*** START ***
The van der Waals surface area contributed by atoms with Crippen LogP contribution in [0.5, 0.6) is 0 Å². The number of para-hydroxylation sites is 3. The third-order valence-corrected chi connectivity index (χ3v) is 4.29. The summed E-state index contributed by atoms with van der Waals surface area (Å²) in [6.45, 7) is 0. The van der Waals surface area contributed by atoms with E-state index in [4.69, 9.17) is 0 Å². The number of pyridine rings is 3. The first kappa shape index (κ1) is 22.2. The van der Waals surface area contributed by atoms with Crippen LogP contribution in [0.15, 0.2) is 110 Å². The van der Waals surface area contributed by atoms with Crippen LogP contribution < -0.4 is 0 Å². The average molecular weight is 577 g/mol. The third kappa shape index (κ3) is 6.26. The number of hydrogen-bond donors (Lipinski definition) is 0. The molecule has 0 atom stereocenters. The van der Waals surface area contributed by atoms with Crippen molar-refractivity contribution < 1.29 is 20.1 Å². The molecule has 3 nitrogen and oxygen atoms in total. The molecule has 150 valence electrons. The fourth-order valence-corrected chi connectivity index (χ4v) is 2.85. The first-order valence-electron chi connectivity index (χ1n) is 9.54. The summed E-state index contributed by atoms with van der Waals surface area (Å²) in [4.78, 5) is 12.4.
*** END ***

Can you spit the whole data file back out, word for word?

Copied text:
The van der Waals surface area contributed by atoms with Crippen LogP contribution in [0.5, 0.6) is 0 Å². The number of para-hydroxylation sites is 3. The third-order valence-corrected chi connectivity index (χ3v) is 4.29. The summed E-state index contributed by atoms with van der Waals surface area (Å²) in [6.45, 7) is 0. The van der Waals surface area contributed by atoms with E-state index in [4.69, 9.17) is 0 Å². The number of pyridine rings is 3. The first kappa shape index (κ1) is 22.2. The van der Waals surface area contributed by atoms with Crippen LogP contribution in [0.15, 0.2) is 110 Å². The van der Waals surface area contributed by atoms with Crippen LogP contribution < -0.4 is 0 Å². The average molecular weight is 577 g/mol. The third kappa shape index (κ3) is 6.26. The number of hydrogen-bond donors (Lipinski definition) is 0. The molecule has 0 atom stereocenters. The van der Waals surface area contributed by atoms with Crippen molar-refractivity contribution < 1.29 is 20.1 Å². The molecule has 3 nitrogen and oxygen atoms in total. The molecule has 150 valence electrons. The fourth-order valence-corrected chi connectivity index (χ4v) is 2.85. The first-order valence-electron chi connectivity index (χ1n) is 9.54. The summed E-state index contributed by atoms with van der Waals surface area (Å²) in [4.78, 5) is 12.4.